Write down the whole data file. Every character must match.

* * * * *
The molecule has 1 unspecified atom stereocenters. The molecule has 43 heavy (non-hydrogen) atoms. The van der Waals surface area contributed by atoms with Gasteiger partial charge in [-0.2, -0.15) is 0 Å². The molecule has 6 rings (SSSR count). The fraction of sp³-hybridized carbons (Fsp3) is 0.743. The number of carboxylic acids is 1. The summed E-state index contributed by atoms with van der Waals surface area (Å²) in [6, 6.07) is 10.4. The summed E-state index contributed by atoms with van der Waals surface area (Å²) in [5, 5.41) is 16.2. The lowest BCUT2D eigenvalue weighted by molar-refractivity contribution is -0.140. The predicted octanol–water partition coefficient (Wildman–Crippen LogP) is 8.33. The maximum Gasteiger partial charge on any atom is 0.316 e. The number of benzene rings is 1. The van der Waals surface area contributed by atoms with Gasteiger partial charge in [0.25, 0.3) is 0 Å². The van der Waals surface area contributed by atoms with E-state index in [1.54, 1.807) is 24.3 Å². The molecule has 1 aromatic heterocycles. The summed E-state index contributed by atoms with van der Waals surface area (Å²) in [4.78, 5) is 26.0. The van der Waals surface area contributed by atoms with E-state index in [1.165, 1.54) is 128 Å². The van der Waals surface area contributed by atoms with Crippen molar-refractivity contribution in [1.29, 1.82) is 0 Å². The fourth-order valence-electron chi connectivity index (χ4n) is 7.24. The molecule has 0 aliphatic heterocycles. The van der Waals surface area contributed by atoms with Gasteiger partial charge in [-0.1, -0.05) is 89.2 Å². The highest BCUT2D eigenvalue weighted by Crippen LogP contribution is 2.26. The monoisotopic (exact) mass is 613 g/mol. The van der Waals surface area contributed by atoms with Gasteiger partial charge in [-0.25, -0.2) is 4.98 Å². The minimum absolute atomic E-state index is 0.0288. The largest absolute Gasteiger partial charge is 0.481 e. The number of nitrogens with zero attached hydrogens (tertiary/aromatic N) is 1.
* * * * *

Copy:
The molecule has 1 unspecified atom stereocenters. The molecule has 43 heavy (non-hydrogen) atoms. The van der Waals surface area contributed by atoms with Gasteiger partial charge in [-0.2, -0.15) is 0 Å². The molecule has 6 rings (SSSR count). The fraction of sp³-hybridized carbons (Fsp3) is 0.743. The number of carboxylic acids is 1. The summed E-state index contributed by atoms with van der Waals surface area (Å²) in [6, 6.07) is 10.4. The summed E-state index contributed by atoms with van der Waals surface area (Å²) in [5, 5.41) is 16.2. The lowest BCUT2D eigenvalue weighted by molar-refractivity contribution is -0.140. The predicted octanol–water partition coefficient (Wildman–Crippen LogP) is 8.33. The maximum Gasteiger partial charge on any atom is 0.316 e. The number of benzene rings is 1. The van der Waals surface area contributed by atoms with Gasteiger partial charge in [0.25, 0.3) is 0 Å². The van der Waals surface area contributed by atoms with E-state index in [1.54, 1.807) is 24.3 Å². The molecule has 1 aromatic heterocycles. The summed E-state index contributed by atoms with van der Waals surface area (Å²) in [4.78, 5) is 26.0. The van der Waals surface area contributed by atoms with E-state index in [1.165, 1.54) is 128 Å². The van der Waals surface area contributed by atoms with Crippen molar-refractivity contribution in [1.29, 1.82) is 0 Å². The fourth-order valence-electron chi connectivity index (χ4n) is 7.24. The molecule has 0 aliphatic heterocycles. The van der Waals surface area contributed by atoms with Gasteiger partial charge in [-0.1, -0.05) is 89.2 Å². The highest BCUT2D eigenvalue weighted by Crippen LogP contribution is 2.26. The monoisotopic (exact) mass is 613 g/mol. The van der Waals surface area contributed by atoms with Gasteiger partial charge in [-0.25, -0.2) is 4.98 Å². The minimum absolute atomic E-state index is 0.0288. The largest absolute Gasteiger partial charge is 0.481 e. The number of nitrogens with zero attached hydrogens (tertiary/aromatic N) is 1.